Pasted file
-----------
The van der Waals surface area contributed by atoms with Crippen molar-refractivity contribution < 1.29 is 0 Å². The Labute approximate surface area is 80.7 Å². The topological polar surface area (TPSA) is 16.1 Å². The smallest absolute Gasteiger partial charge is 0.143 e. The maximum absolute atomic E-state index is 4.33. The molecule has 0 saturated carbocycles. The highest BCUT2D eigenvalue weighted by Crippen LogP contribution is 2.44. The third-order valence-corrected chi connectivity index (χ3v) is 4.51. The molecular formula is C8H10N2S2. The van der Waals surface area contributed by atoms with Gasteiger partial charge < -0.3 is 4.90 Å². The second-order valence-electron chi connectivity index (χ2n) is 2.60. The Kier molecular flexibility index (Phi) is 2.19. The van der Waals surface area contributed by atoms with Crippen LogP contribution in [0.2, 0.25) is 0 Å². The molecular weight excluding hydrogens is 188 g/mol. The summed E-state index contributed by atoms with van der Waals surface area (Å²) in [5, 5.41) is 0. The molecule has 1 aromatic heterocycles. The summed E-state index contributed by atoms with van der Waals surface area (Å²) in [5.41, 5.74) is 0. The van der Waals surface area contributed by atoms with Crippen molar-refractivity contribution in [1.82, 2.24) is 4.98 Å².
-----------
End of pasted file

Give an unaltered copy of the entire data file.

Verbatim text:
The van der Waals surface area contributed by atoms with Crippen molar-refractivity contribution < 1.29 is 0 Å². The Labute approximate surface area is 80.7 Å². The topological polar surface area (TPSA) is 16.1 Å². The smallest absolute Gasteiger partial charge is 0.143 e. The maximum absolute atomic E-state index is 4.33. The molecule has 0 saturated carbocycles. The highest BCUT2D eigenvalue weighted by Crippen LogP contribution is 2.44. The third-order valence-corrected chi connectivity index (χ3v) is 4.51. The molecular formula is C8H10N2S2. The van der Waals surface area contributed by atoms with Gasteiger partial charge < -0.3 is 4.90 Å². The second-order valence-electron chi connectivity index (χ2n) is 2.60. The Kier molecular flexibility index (Phi) is 2.19. The van der Waals surface area contributed by atoms with Crippen LogP contribution in [0.2, 0.25) is 0 Å². The molecular weight excluding hydrogens is 188 g/mol. The summed E-state index contributed by atoms with van der Waals surface area (Å²) in [5, 5.41) is 0. The molecule has 1 aromatic heterocycles. The summed E-state index contributed by atoms with van der Waals surface area (Å²) in [5.41, 5.74) is 0. The van der Waals surface area contributed by atoms with Crippen molar-refractivity contribution in [1.82, 2.24) is 4.98 Å².